London, 1 Jun – The funeral of legendary actor Naser Malek Motiee in Tehran, on May 27, attracted thousands of Iranians, who once again called for regime change out of respect for the banned actor and out of hope that Iran will be free at last.
Malek Motiee, who passed away from kidney failure on Friday, May 25, was a beloved veteran of Iran’s golden age of cinema, but when the mullahs stole power in 1979, they banned him and others that were identified with the era of the Shah’s rule and did not conform to Islamic revolutionary values.
The actor and director have described the hardship of being forced into seclusion for years as “indescribable” and “heartbreaking”, during a rare newspaper interview.
Despite this censorship and being forced to work in retail, Malek Motiee still remained a popular figure in Iran, with people able to enjoy his work on contraband videos and illegal satellite dishes. The Iranian people believed that the government’s treatment of Malek Motiee was anti-art and anti-Iranian.
The people who attended his funeral chanted anti-government slogans that blasted censorship (“Our broadcaster, our shame”), the suppressive security forces (“Our law enforcement, our shame” and State Security Force is our shame”), the ruling system as a whole (“Shameless, shameless”) and the Supreme Leader Ali Khamenei (“Death to the dictator, Hail to Naser”). They even referenced one of Malek Motiee’s most famous films, with the chant “Qeysar, help! They are killing the people”.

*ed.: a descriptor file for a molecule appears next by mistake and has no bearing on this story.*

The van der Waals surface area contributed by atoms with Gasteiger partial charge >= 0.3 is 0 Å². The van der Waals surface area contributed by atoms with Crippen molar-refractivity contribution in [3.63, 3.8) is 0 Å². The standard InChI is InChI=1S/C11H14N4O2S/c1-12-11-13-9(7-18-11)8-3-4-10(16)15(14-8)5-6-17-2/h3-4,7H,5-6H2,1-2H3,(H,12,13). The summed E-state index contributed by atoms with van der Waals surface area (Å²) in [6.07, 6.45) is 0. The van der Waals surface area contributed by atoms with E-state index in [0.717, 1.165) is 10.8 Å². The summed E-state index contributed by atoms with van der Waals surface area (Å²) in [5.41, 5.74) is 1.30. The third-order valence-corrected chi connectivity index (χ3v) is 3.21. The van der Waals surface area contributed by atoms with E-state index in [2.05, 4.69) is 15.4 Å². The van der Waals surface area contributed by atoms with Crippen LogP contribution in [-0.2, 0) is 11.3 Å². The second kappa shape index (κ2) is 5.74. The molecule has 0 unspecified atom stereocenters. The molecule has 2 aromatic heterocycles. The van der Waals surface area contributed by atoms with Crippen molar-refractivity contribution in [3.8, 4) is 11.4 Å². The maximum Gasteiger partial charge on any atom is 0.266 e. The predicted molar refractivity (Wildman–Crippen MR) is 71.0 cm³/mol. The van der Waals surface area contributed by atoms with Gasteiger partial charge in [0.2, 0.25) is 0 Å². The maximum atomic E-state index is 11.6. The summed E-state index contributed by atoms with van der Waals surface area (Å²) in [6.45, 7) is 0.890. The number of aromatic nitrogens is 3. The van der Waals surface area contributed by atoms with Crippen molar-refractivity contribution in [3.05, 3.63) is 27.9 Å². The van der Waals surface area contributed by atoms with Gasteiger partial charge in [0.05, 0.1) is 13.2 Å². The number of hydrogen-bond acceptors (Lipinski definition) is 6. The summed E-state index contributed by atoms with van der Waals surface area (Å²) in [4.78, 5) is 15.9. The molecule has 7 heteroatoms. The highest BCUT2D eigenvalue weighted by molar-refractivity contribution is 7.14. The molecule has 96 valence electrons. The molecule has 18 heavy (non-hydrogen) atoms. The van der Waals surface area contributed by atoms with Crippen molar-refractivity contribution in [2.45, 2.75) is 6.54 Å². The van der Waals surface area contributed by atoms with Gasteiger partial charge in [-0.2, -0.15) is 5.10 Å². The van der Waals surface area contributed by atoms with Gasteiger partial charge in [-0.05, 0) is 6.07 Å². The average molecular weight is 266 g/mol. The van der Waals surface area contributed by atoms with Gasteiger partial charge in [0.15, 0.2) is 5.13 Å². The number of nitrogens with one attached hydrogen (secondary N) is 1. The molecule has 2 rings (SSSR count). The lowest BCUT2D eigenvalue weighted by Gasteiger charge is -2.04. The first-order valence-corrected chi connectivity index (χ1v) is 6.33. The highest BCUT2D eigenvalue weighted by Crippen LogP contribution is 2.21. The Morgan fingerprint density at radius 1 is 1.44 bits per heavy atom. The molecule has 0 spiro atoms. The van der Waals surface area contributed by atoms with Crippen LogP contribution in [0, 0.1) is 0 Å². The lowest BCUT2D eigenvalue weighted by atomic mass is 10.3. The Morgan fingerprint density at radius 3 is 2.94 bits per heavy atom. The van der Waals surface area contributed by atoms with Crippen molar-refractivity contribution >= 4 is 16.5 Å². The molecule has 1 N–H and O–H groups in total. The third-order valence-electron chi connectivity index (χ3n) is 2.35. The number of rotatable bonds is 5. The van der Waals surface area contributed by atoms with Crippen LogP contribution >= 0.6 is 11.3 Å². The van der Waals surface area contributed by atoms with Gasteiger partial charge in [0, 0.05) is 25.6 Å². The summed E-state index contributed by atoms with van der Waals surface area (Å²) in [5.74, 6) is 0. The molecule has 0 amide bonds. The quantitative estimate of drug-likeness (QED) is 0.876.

Malek Motiee’s son, Amir Ali, addressed the crowds gathered, pointing out the hypocrisy of state-run media to ban the actor from being featured during his life and then feature him during his death, when they could profit off it.
The government cracked down on this peaceful protest with tear gas, bullets, and abject violence, sending plainclothes riot police in on motorcycles to disperse the mourners. The funeral service had, as with many gatherings across Iran nowadays, quickly taken on an anti-government feeling.
The people there were mourning an icon who, like them, was destroyed by the corrupt mullahs. Thus, how could this not have become part of Iran’s anti-state uprising movement?
The Iranian people’s uprising began in December 2017, with protests against a draft budget that stole from the poor and gave to the military. This protest quickly encompassed the other huge issues that the Iranian people have with the ruling system (i.e. human rights, military interventionism in the Middle East) and it grew ever bigger.
This uprising never went away, but simmered along until it came to a boil in March (during Iranian New Year), when President of the Resistance Maryam Rajavi promised a year of protests. She hasn’t been wrong yet.